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Choosing The Right Cooker For Your Boat

By: Jeff Durham - Updated: 27 Oct 2010 | comments*Discuss
Choosing Cooker For Boat Boat Cookers

There are many different types of cooker you can have on a boat and your choice will probably be determined by the size of your boat, the type of cruising or sailing you do and, perhaps by the type of fuel you use on your boat in general.

Gas Cookers

Gas cookers are often the preferred choice if you already use LPG gas for the likes of your water or heating, although you can still choose another type of cooker even if you use LPG for other purposes. The range of gas cookers is quite broad. Some are just a simple hob whilst others can have between 2 and 4 burners.

You can get them with or without a grill or oven, although by having a grill and oven, it gives you a wider range of foods and preparation styles to choose from. They vary greatly in size too so your choice is going to have a lot to do with the size of your galley.

Electric Cookers

Electric cookers with combination ovens have become more popular for those who prefer to stay moored in one place for lengthy periods of time as they’d be able to hook up to the local electricity supply provided but they’re obviously not as practical if you intend cruising around a lot.

Spirit cookers

These tend to be safer than gas but are better suited to people who use their boat occasionally for recreational purposes as opposed to living on them permanently but they can be more difficult to light and then there’s the smell they give off which means that you need to keep windows open for ventilation purposes which might not be ideal in colder weather.

Diesel Cookers

These can be very practical as they use the same fuel as the boat but they tend to be rather expensive. They’re very sturdy and can withstand sailing within harsh environments such as the open seas and oceans but they are also quite large so they’re not very practical if you have a relatively small boat. Some people also opt for paraffin fuelled cookers as another alternative.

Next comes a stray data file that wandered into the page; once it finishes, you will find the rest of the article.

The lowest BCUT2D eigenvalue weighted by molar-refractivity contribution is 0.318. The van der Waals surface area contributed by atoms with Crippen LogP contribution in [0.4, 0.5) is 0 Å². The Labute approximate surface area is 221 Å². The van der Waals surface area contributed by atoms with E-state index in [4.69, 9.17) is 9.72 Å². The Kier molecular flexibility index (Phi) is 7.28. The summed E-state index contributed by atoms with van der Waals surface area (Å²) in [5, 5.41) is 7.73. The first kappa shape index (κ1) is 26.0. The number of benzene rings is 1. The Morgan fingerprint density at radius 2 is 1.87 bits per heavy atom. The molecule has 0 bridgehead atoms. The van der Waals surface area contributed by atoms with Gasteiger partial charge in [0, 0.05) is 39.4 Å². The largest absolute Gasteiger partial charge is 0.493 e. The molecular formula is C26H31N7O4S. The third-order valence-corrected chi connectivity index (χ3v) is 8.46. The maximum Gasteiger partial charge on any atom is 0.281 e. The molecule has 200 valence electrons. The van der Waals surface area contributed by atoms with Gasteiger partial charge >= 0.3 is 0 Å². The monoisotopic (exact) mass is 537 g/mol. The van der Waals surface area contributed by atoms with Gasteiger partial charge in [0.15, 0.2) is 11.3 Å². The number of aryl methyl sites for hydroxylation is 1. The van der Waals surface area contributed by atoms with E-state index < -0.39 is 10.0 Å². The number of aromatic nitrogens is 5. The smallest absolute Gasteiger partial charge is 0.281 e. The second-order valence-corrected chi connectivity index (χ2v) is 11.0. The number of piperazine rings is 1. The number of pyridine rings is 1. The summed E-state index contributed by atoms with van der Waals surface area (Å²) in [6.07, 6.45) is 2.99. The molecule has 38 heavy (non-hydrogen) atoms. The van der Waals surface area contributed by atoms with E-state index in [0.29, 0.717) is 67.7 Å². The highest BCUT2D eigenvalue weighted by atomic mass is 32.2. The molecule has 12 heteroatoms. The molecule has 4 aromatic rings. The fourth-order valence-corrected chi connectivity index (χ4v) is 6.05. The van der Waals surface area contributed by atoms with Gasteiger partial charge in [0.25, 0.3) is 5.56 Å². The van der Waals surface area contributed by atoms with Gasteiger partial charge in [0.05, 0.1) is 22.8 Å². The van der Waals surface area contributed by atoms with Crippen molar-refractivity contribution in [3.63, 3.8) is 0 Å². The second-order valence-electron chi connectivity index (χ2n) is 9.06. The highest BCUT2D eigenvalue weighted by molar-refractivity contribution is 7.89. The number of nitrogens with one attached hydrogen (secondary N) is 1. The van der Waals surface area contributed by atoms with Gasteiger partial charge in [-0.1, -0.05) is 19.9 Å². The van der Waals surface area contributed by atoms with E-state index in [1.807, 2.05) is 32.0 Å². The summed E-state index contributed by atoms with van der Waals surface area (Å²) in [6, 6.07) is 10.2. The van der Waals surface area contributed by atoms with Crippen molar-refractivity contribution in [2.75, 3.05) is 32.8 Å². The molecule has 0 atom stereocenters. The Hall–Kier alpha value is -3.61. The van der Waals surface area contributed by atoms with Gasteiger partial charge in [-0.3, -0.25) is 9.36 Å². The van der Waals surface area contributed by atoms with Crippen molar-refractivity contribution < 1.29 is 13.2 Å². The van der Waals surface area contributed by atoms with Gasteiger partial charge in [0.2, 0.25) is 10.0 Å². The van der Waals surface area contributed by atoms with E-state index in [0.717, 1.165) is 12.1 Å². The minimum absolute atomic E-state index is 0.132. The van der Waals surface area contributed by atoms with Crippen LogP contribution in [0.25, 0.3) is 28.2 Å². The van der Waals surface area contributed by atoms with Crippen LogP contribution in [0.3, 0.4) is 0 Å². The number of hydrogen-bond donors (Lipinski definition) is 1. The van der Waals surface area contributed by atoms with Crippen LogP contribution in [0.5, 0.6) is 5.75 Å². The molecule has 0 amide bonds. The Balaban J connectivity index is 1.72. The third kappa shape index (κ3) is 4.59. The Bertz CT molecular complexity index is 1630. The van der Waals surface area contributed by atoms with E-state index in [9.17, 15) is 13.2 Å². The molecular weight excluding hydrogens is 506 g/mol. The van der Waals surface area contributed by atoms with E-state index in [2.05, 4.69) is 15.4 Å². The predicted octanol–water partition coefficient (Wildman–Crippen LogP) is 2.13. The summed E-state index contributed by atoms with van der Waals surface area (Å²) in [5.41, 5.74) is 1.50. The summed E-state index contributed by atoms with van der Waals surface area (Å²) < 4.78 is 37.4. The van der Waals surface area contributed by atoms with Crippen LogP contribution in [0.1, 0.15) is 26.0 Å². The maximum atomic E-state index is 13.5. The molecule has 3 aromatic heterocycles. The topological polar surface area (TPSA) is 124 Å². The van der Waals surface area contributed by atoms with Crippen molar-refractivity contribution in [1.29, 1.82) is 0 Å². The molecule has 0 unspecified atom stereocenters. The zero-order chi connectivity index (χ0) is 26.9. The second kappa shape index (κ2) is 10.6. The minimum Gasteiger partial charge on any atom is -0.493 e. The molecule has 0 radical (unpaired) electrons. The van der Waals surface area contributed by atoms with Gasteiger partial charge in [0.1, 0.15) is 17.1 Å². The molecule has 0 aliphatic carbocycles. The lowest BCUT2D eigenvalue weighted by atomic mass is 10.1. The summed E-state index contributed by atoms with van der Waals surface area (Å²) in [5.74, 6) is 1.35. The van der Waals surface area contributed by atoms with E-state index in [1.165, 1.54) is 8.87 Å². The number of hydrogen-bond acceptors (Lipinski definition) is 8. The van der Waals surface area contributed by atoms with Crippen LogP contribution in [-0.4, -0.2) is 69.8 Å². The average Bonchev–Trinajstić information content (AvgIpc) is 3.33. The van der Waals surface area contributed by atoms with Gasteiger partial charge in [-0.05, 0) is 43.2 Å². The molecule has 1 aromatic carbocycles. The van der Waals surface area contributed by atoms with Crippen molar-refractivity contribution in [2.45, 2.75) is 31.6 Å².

Safety & Practicalities

Boats tend to rock and heal by their very nature and so will your cooker unless it’s secured. And, if you’ve got hot pans on it when it rocks, they can easily fall off the cooker and be quite dangerous. Therefore, if you’re cooking especially out on the open seas, your cooker should be mounted in gimbals so it will remain steady when the boat rocks or tilts. A fiddle rail and pan clamps are also a necessity to keep your pans on the cooker safe and secure.

With a gas cooker, you also need to buy one which has flame failure device fitted so that if a gust of wind should blow out the flame, the gas valves automatically shut down to prevent the gas from escaping into the boat which is vital as LPG gas is highly explosive.

Generally speaking, a good caravanning and camping store is usually the best place to check out potential cookers for your boat. By telling the staff the type of boat you have and how and where you intend using it, they’ll be able to offer you a choice from the most suitable cookers for your needs.

Of course, a store specialising in marine equipment will be able to do this for you too, but you generally find that specialist marine equipment stores tend to be pricier than a caravanning store on a like for like basis.

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